Dominion. Just the word carries weight, doesn’t it? According to Dictionary.com, “dominion” actually means “a territory in which a single rulership holds sway.” It also means, “the power or right to govern.”
The Dominion Language
So what is the Dominion Language all about? Power and control? No. It is about the presence some people carry that conveys authority and causes others to follow them. Dominion is a language often spoken by leaders.
Some Dominion speakers are playful and fun, others serious and competitive, and still others are invested in developing the potential of the people around them. Yet in all dialects, what Dominion speakers have in common is the desire to get the most out of the people they are speaking to, and motivate them in such a way that they will work toward whatever goal is presented.
Have you ever been at a party when someone walks in and seems to capture the attention of the entire room? They speak easily and comfortably and seem to make everyone feel at ease. Or perhaps a certain challenge was presented to your team and someone stepped up to take that challenge on behalf of everyone else and then pumped up the others, getting their buy-in for the win, as well. Or maybe you were at a staff meeting where people were called out and openly appreciated for their contributions to the team. In all of these scenarios there was a person speaking a language that persuaded others to like them and give their buy-in, or loyalty.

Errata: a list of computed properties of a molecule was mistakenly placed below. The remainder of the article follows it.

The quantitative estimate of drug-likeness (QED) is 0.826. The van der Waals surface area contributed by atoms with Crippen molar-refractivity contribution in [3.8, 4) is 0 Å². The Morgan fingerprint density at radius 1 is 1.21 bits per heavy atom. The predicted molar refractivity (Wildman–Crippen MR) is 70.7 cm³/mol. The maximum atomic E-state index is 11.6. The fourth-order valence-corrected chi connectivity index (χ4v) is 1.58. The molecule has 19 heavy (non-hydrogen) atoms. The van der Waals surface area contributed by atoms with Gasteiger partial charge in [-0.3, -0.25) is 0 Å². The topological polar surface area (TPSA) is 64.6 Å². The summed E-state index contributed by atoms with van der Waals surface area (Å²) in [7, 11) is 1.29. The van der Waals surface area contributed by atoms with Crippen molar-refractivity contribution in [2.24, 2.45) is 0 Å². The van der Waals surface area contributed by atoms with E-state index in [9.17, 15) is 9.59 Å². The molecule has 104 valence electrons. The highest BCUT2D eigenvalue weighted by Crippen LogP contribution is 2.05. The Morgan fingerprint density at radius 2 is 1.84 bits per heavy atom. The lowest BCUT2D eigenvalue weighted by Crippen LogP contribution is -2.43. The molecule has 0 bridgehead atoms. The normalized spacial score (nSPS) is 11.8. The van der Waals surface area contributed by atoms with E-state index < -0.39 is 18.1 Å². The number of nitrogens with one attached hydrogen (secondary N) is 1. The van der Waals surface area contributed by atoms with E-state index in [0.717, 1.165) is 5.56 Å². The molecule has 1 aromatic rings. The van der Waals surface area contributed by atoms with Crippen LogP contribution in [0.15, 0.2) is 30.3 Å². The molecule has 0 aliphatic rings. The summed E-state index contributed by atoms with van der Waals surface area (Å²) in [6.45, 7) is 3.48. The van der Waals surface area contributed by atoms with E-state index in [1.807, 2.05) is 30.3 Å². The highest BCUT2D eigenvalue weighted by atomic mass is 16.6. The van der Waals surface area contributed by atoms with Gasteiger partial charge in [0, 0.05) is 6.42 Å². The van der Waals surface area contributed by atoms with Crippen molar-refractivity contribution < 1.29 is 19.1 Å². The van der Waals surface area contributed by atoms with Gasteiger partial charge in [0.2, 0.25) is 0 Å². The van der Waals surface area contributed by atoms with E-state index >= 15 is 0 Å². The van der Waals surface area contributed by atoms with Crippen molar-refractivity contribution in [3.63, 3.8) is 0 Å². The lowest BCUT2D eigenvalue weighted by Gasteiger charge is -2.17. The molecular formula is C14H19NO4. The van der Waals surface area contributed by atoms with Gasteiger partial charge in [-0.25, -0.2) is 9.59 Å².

How do we speak the Dominion Language?
So how do we speak the Dominion Language? We think teamwork. We tell stories. We share something where we got buy-in. Incorporate stories that demonstrate teamwork. Dominion speakers are all about teams. They aren’t out for only themselves, but are out for the ones in their circle. They want to bring others along. They like to “win”, but sometimes a win is just getting that person who is standoffish to warm up.
So when you have the opportunity to speak to a person who speaks Dominion, share how what you are saying affects the whole. The team. Now I am certainly not advocating that you make up a story. I am just suggesting that perhaps we don’t always tell the story. We jump to the finish line without unfolding how we got there. And if a Dominion speaker can see that you got somewhere by bringing along a team, you will likely have their ear.